Here’s another book that’s relatively new to my collection: The Meditative Gardener by Cheryl Wilfong – I met Cheryl at a Garden Writers Association meeting last spring, and she was kind enough to give me a copy of her new book, The Meditative Gardener. Whether you are more of a meditator or more of a gardener, or that perfect balance of both (bless you), this book is filled with insights and parallels between cultivating mindfulness and cultivating a garden (plus beautiful photographs, many by the author). For those who garden but don’t meditate (or not as much as they’d like to), it will inspire you to put down your trowel for a moment and just be in your garden, enjoying its gifts. And for those who have a spiritual practice but don’t garden much, you’ll be inspired to invest some time and energy in a little bit of soil and some plants to tend to see what grows in your garden, and in you. You can order the book through her website, and Cheryl has a lovely blog (themeditativegardener.blogspot.com) as well.
Derek Jarman’s Garden by Derek Jarman – It’s funny how many of the other books in this list refer to Derek Jarman’s garden and have at least one picture of it from this book. It’s one of my personal favorites, too. Not your garden-variety garden book, but truly beautiful, inspiring and life-affirming.
Gardens for the Soul: Designing Outdoor Spaces Using Ancient Symbols, Healing Plants and Feng Shui by Pamela Woods – This book (not surprising, given the title) delves a little more into the spiritual. Woods, who is a dowser as well as an artist and landscape designer, begins with a chapter on garden energy. The next chapter focuses on ancient symbols like labyrinths, medicine wheels, mandalas, and spirals. Woods also talks about how using universal patterns can make us feel more connected to nature the earth.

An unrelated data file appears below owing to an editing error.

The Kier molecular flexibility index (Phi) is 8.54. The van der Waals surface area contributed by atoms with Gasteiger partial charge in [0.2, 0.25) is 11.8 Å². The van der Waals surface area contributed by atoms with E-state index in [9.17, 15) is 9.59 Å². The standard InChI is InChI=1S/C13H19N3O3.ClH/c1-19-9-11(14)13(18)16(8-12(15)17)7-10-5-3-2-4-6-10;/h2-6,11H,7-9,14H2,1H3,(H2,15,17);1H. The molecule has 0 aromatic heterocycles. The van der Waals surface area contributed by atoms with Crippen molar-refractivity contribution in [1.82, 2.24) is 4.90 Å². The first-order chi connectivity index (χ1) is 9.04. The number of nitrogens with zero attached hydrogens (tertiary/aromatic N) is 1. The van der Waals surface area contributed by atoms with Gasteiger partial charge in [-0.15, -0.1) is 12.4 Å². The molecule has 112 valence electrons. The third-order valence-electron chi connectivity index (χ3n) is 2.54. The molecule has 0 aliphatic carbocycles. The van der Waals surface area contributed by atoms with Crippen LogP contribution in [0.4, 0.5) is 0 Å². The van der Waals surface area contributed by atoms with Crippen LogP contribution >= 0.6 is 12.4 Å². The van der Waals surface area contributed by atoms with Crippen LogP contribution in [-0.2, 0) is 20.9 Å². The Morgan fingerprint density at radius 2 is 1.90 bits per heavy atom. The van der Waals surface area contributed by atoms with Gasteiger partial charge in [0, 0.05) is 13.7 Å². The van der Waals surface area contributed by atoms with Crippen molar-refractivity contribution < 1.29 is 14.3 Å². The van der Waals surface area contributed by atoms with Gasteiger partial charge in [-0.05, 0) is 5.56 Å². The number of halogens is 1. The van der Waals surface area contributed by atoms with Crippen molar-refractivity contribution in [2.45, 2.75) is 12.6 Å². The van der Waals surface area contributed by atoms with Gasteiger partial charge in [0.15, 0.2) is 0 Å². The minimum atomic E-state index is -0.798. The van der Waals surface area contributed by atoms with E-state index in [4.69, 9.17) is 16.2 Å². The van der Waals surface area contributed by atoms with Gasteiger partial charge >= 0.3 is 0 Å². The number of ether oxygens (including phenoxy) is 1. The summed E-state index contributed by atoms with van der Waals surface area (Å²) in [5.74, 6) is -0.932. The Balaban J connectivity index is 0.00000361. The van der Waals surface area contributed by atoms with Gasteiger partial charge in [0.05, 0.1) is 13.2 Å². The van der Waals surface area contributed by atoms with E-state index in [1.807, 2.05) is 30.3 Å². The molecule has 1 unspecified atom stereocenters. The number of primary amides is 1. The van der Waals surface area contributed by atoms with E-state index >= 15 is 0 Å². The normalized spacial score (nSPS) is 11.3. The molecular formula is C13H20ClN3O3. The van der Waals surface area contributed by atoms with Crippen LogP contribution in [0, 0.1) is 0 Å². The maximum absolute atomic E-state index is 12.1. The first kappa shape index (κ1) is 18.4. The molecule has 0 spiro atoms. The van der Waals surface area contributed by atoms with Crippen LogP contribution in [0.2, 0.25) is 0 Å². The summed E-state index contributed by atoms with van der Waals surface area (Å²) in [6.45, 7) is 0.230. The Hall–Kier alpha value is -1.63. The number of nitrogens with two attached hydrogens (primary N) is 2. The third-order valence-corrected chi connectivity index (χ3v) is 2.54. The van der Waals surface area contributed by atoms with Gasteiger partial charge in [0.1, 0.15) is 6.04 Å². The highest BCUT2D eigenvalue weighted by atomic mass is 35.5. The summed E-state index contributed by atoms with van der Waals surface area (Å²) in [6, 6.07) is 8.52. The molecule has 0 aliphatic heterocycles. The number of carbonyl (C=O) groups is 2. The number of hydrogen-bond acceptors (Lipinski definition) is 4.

Peaceful Gardens: transform your garden into a haven of calm and tranquillity by Stephanie Donaldson – A nice little book (it really is little, measuring 5.5 x 6.5″) with hundreds of drool-worthy photographs and great ideas. I like the mixture of garden styles in this book – everything from traditional cottage-type gardens to wild meadows to very modern, spare, contemplative spaces.
The Healing Garden: A Natural Haven for Body, Senses and Spirit by Sue Minter – This was one of my first “healing gardens” books. I really like Minter’s first chapter, “The Healing Arts: A marriage of botany and medicine” for its overview of the history of healing gardens and the therapeutic use of plants and nature. In general, her scope is broad, touching on a lot of aspects of healing gardens, from herbs and organic vegetables to Feng Shui and color theory. A delightful buffet for those who like a little bit of everything. There’s another book by Sue Minter called The Healing Garden: A Practical Guide for Physical & Emotional Well-Being. I’m not sure how it differs from the one above, and I’m sorry to say I don’t have it…yet.